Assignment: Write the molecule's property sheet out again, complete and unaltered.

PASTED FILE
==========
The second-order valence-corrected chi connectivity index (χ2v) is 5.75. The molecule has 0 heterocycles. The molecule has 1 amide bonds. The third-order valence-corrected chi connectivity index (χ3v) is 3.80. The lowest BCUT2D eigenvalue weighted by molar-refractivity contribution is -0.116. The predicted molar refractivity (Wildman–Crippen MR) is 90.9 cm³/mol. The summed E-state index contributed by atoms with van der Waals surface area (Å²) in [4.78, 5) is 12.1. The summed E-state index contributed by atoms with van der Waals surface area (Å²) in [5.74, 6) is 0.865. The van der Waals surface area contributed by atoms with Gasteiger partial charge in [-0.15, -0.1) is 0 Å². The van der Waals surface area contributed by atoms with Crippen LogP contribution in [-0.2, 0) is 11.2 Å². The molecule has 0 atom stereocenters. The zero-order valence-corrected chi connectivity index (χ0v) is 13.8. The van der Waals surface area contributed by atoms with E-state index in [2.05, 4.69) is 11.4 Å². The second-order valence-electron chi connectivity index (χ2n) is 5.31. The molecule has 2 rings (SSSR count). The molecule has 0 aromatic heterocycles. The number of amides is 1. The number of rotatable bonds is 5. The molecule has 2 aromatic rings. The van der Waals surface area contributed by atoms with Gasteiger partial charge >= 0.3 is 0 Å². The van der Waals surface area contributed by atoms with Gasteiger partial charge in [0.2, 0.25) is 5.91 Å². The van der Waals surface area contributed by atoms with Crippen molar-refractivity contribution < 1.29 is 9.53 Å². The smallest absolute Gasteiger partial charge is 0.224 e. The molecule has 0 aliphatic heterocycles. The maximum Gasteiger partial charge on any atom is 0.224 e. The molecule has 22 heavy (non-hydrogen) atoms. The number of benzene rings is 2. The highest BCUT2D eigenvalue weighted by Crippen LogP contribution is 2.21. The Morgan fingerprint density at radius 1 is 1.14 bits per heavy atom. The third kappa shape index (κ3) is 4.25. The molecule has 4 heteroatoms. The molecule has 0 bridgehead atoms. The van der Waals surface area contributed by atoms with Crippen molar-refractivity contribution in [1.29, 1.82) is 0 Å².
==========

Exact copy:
The second-order valence-corrected chi connectivity index (χ2v) is 5.75. The molecule has 0 heterocycles. The molecule has 1 amide bonds. The third-order valence-corrected chi connectivity index (χ3v) is 3.80. The lowest BCUT2D eigenvalue weighted by molar-refractivity contribution is -0.116. The predicted molar refractivity (Wildman–Crippen MR) is 90.9 cm³/mol. The summed E-state index contributed by atoms with van der Waals surface area (Å²) in [4.78, 5) is 12.1. The summed E-state index contributed by atoms with van der Waals surface area (Å²) in [5.74, 6) is 0.865. The van der Waals surface area contributed by atoms with Gasteiger partial charge in [-0.15, -0.1) is 0 Å². The van der Waals surface area contributed by atoms with Crippen LogP contribution in [-0.2, 0) is 11.2 Å². The molecule has 0 atom stereocenters. The zero-order valence-corrected chi connectivity index (χ0v) is 13.8. The van der Waals surface area contributed by atoms with E-state index in [2.05, 4.69) is 11.4 Å². The second-order valence-electron chi connectivity index (χ2n) is 5.31. The molecule has 2 rings (SSSR count). The molecule has 0 aromatic heterocycles. The number of amides is 1. The number of rotatable bonds is 5. The molecule has 2 aromatic rings. The van der Waals surface area contributed by atoms with Gasteiger partial charge >= 0.3 is 0 Å². The van der Waals surface area contributed by atoms with Gasteiger partial charge in [0.2, 0.25) is 5.91 Å². The van der Waals surface area contributed by atoms with Crippen molar-refractivity contribution < 1.29 is 9.53 Å². The smallest absolute Gasteiger partial charge is 0.224 e. The molecule has 0 aliphatic heterocycles. The maximum Gasteiger partial charge on any atom is 0.224 e. The molecule has 22 heavy (non-hydrogen) atoms. The number of benzene rings is 2. The highest BCUT2D eigenvalue weighted by Crippen LogP contribution is 2.21. The Morgan fingerprint density at radius 1 is 1.14 bits per heavy atom. The third kappa shape index (κ3) is 4.25. The molecule has 4 heteroatoms. The molecule has 0 bridgehead atoms. The van der Waals surface area contributed by atoms with Crippen molar-refractivity contribution in [1.29, 1.82) is 0 Å².